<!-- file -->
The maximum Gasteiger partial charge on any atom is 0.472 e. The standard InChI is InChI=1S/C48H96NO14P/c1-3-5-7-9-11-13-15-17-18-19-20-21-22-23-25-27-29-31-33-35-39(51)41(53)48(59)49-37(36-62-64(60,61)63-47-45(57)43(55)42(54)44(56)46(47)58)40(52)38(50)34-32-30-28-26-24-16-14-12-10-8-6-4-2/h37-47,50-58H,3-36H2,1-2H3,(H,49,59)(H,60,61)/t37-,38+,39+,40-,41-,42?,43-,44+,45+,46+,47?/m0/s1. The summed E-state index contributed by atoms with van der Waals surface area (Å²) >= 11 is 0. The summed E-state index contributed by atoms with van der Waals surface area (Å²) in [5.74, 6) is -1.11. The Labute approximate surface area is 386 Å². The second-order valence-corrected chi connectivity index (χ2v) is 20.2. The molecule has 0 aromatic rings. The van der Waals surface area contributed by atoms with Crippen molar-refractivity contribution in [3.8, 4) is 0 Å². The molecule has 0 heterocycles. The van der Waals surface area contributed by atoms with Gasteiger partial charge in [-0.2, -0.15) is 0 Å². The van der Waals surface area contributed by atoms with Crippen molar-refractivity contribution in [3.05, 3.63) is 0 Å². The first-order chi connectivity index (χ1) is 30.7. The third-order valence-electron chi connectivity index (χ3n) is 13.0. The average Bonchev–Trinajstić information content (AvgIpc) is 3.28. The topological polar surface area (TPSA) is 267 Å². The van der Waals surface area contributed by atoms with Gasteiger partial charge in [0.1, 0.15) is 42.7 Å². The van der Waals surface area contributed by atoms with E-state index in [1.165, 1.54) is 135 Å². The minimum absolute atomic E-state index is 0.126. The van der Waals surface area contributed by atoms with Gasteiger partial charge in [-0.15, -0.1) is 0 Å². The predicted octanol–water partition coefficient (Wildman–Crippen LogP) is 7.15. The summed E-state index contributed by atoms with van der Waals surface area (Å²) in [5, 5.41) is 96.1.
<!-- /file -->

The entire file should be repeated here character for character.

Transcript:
The maximum Gasteiger partial charge on any atom is 0.472 e. The standard InChI is InChI=1S/C48H96NO14P/c1-3-5-7-9-11-13-15-17-18-19-20-21-22-23-25-27-29-31-33-35-39(51)41(53)48(59)49-37(36-62-64(60,61)63-47-45(57)43(55)42(54)44(56)46(47)58)40(52)38(50)34-32-30-28-26-24-16-14-12-10-8-6-4-2/h37-47,50-58H,3-36H2,1-2H3,(H,49,59)(H,60,61)/t37-,38+,39+,40-,41-,42?,43-,44+,45+,46+,47?/m0/s1. The summed E-state index contributed by atoms with van der Waals surface area (Å²) >= 11 is 0. The summed E-state index contributed by atoms with van der Waals surface area (Å²) in [5.74, 6) is -1.11. The Labute approximate surface area is 386 Å². The second-order valence-corrected chi connectivity index (χ2v) is 20.2. The molecule has 0 aromatic rings. The van der Waals surface area contributed by atoms with Crippen molar-refractivity contribution in [3.8, 4) is 0 Å². The molecule has 0 heterocycles. The van der Waals surface area contributed by atoms with Gasteiger partial charge in [-0.2, -0.15) is 0 Å². The van der Waals surface area contributed by atoms with Crippen molar-refractivity contribution in [3.05, 3.63) is 0 Å². The first-order chi connectivity index (χ1) is 30.7. The third-order valence-electron chi connectivity index (χ3n) is 13.0. The average Bonchev–Trinajstić information content (AvgIpc) is 3.28. The topological polar surface area (TPSA) is 267 Å². The van der Waals surface area contributed by atoms with Gasteiger partial charge in [0.1, 0.15) is 42.7 Å². The van der Waals surface area contributed by atoms with E-state index in [1.165, 1.54) is 135 Å². The minimum absolute atomic E-state index is 0.126. The van der Waals surface area contributed by atoms with Gasteiger partial charge in [-0.15, -0.1) is 0 Å². The predicted octanol–water partition coefficient (Wildman–Crippen LogP) is 7.15. The summed E-state index contributed by atoms with van der Waals surface area (Å²) in [5, 5.41) is 96.1.